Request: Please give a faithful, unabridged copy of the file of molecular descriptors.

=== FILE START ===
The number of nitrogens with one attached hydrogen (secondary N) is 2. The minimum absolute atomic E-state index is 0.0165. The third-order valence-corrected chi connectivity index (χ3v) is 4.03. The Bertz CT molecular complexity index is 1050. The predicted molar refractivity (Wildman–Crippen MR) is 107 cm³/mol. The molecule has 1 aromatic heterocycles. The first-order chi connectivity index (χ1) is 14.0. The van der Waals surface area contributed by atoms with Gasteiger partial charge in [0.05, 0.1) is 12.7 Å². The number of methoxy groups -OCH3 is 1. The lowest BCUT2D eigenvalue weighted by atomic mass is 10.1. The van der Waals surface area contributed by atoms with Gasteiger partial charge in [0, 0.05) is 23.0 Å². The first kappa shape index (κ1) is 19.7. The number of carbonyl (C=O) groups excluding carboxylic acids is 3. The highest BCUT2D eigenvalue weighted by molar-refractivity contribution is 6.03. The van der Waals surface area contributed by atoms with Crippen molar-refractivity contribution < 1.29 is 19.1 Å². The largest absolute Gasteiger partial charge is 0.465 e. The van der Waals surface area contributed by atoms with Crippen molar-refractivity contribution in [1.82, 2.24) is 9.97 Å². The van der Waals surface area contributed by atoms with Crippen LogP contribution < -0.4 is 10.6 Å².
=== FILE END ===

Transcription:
The number of nitrogens with one attached hydrogen (secondary N) is 2. The minimum absolute atomic E-state index is 0.0165. The third-order valence-corrected chi connectivity index (χ3v) is 4.03. The Bertz CT molecular complexity index is 1050. The predicted molar refractivity (Wildman–Crippen MR) is 107 cm³/mol. The molecule has 1 aromatic heterocycles. The first-order chi connectivity index (χ1) is 14.0. The van der Waals surface area contributed by atoms with Gasteiger partial charge in [0.05, 0.1) is 12.7 Å². The number of methoxy groups -OCH3 is 1. The lowest BCUT2D eigenvalue weighted by atomic mass is 10.1. The van der Waals surface area contributed by atoms with Gasteiger partial charge in [0, 0.05) is 23.0 Å². The first kappa shape index (κ1) is 19.7. The number of carbonyl (C=O) groups excluding carboxylic acids is 3. The highest BCUT2D eigenvalue weighted by molar-refractivity contribution is 6.03. The van der Waals surface area contributed by atoms with Crippen molar-refractivity contribution < 1.29 is 19.1 Å². The largest absolute Gasteiger partial charge is 0.465 e. The van der Waals surface area contributed by atoms with Crippen molar-refractivity contribution in [1.82, 2.24) is 9.97 Å². The van der Waals surface area contributed by atoms with Crippen LogP contribution < -0.4 is 10.6 Å².